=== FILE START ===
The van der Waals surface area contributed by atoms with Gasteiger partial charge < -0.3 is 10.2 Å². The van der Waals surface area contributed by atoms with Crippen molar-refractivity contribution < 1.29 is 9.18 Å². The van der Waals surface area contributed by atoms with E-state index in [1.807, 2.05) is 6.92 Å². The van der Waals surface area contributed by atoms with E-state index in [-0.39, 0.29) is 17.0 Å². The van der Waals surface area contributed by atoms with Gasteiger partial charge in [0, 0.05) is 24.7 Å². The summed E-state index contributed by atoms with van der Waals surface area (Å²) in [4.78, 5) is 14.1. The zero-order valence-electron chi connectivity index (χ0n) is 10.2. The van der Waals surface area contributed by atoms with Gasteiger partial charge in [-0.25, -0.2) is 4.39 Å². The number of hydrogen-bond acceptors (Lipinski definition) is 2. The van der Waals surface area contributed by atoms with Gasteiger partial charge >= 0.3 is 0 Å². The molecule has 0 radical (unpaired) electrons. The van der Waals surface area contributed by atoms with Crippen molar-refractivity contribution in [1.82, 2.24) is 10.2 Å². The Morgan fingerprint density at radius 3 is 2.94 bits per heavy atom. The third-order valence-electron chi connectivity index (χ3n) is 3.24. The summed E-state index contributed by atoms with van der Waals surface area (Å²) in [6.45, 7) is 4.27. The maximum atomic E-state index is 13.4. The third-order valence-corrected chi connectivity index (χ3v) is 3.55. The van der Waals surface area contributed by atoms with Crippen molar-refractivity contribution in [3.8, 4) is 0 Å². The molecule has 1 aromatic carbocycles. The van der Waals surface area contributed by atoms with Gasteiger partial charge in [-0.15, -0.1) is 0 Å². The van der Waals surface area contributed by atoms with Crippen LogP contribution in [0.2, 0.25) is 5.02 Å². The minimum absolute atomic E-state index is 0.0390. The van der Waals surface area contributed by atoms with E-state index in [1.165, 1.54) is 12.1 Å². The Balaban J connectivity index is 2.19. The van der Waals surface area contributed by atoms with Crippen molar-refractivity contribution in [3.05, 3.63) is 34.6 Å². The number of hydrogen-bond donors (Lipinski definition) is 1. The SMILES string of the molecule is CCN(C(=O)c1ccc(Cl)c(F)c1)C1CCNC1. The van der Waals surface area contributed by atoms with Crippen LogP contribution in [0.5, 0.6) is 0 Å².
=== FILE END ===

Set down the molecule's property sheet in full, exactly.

The van der Waals surface area contributed by atoms with Gasteiger partial charge < -0.3 is 10.2 Å². The van der Waals surface area contributed by atoms with Crippen molar-refractivity contribution < 1.29 is 9.18 Å². The van der Waals surface area contributed by atoms with E-state index in [1.807, 2.05) is 6.92 Å². The van der Waals surface area contributed by atoms with E-state index in [-0.39, 0.29) is 17.0 Å². The van der Waals surface area contributed by atoms with Gasteiger partial charge in [0, 0.05) is 24.7 Å². The summed E-state index contributed by atoms with van der Waals surface area (Å²) in [4.78, 5) is 14.1. The zero-order valence-electron chi connectivity index (χ0n) is 10.2. The van der Waals surface area contributed by atoms with Gasteiger partial charge in [-0.25, -0.2) is 4.39 Å². The number of hydrogen-bond acceptors (Lipinski definition) is 2. The van der Waals surface area contributed by atoms with Gasteiger partial charge >= 0.3 is 0 Å². The molecule has 0 radical (unpaired) electrons. The van der Waals surface area contributed by atoms with Crippen molar-refractivity contribution in [1.82, 2.24) is 10.2 Å². The Morgan fingerprint density at radius 3 is 2.94 bits per heavy atom. The third-order valence-electron chi connectivity index (χ3n) is 3.24. The summed E-state index contributed by atoms with van der Waals surface area (Å²) in [6.45, 7) is 4.27. The maximum atomic E-state index is 13.4. The third-order valence-corrected chi connectivity index (χ3v) is 3.55. The van der Waals surface area contributed by atoms with Crippen molar-refractivity contribution in [3.8, 4) is 0 Å². The molecule has 1 aromatic carbocycles. The van der Waals surface area contributed by atoms with Gasteiger partial charge in [-0.15, -0.1) is 0 Å². The van der Waals surface area contributed by atoms with Crippen LogP contribution in [0.2, 0.25) is 5.02 Å². The minimum absolute atomic E-state index is 0.0390. The van der Waals surface area contributed by atoms with E-state index in [1.165, 1.54) is 12.1 Å². The Balaban J connectivity index is 2.19. The van der Waals surface area contributed by atoms with Crippen molar-refractivity contribution in [3.05, 3.63) is 34.6 Å². The number of hydrogen-bond donors (Lipinski definition) is 1. The SMILES string of the molecule is CCN(C(=O)c1ccc(Cl)c(F)c1)C1CCNC1. The van der Waals surface area contributed by atoms with Crippen LogP contribution in [0.5, 0.6) is 0 Å².